What serves to muddy the water over these high-profile parole cases is the apparent lack of clarity from authorities over both the timeline of events and the exact criteria used to make the decisions.
Correctional Services officials have repeatedly attempted to stress, however, that the feelings of victims or family members are only one factor to be considered – and clearly not the supreme factor.
In the case of Du Toit and Kruger, a statement from the Department of Correctional Services attempted to lay out the stringency of the process leading up to parole.
Profiles of the inmates are prepared by a case management committee, which submits them to the Correctional Supervision and Parole Board, from where the profiles are sent to the National Council for Correctional Services.
This body is “chaired by a judge of the High Court and [is composed of] other professionals such as magistrates, attorneys, clinical psychologists, social workers, criminologists, medical doctors, professors and members of the public”, the statement read.
The profiles recommended for parole are then sent to the Minister of Justice for sign-off.
“This is not just about an inmate completing programmes or having served the minimum required time. Various structures study all the material before them and [the] assessment reports. Placing a lifer back into the community has to satisfy all the structures in the parole consideration process in terms of rehabilitation and the risk involved,” stated the department.
It also stressed that Du Toit and Kruger will be “subjected to supervision for the rest of their natural life”.
Families and victims left in the dark?
An additional controversial issue, however, has been the suggestion on a number of occasions that those most affected by the perpetrators’ crimes have not been given adequate prior warning of their release.
In 2022, victims of the 1996 Worcester bombing told Daily Maverick that they had not been informed by authorities that Boeremag bomber, Jan van der Westhuizen, had been released on parole. (Shortly after being quietly freed in April 2022, Van der Westhuizen attempted to flee to Namibia, but was detained soon afterwards.)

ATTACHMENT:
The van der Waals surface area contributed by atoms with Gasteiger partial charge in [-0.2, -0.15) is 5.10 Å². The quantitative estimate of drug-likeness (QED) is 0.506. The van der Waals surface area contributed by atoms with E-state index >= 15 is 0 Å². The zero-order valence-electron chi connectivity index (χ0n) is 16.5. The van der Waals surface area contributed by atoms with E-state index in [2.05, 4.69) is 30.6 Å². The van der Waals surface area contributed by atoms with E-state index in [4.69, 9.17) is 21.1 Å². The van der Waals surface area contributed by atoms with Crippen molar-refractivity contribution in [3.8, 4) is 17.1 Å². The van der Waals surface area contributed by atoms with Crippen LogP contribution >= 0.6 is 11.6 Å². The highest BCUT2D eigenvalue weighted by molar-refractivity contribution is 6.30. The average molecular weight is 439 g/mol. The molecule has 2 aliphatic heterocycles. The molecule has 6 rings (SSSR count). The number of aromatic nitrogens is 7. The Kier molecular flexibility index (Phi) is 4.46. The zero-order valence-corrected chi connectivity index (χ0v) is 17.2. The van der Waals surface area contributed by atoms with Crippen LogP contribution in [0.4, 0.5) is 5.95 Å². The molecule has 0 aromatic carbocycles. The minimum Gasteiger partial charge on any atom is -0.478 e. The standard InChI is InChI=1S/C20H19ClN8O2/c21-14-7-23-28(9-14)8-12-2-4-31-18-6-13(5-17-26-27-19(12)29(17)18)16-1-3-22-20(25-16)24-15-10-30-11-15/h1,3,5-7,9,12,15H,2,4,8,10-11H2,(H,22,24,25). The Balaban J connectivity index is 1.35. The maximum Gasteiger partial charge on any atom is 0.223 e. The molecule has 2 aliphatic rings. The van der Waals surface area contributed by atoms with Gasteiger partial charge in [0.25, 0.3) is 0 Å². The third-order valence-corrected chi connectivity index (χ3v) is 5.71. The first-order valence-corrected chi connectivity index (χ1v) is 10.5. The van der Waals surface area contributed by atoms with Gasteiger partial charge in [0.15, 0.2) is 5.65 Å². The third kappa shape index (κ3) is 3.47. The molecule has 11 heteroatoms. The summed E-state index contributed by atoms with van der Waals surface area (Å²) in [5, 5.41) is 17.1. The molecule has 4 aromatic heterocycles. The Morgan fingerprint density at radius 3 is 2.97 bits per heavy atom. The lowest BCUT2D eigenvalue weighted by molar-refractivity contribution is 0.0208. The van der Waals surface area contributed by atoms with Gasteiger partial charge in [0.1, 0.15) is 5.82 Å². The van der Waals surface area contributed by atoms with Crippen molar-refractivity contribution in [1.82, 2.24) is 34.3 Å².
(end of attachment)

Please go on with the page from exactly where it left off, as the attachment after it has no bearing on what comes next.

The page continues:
In some cases, authorities have cited security reasons for the secrecy around some parole releases.
On Wednesday, the DA’s Glynnis Breytenbach claimed to the Cape Town Press Club that Botha had not received prior notification that Du Toit and Kruger were being released, alleging that Botha had learnt about it “in the press”.
Contacted for comment by Daily Maverick, Correctional Services spokesperson Singabakho Nxumalo was adamant that this was not the case.
“I personally verified with the officials before releasing the statement [that] the victim was notified,” Nxumalo said.
High-profile releases mask reality of backlog
Although these high-profile cases might foster the public perception that lifers are constantly being released after relatively short sentences, the reality is quite different.
In 2021, the Judicial Inspectorate for Correctional Services (Jics) drew attention to the disproportionate number of inmates in South African prisons serving life terms: 12% of the total prison population. During 2020/21, of the 4,494 lifers eligible for parole, just 36 were released.
The effects, in terms of prison overcrowding, are dire.
Jics head Edwin Cameron wrote at the time that “too few who deserve release are granted it”.
Cameron recommended: “Lifers should be rigorously considered for parole when appropriate – and the outcome, with reasons, should be communicated clearly and promptly.” DM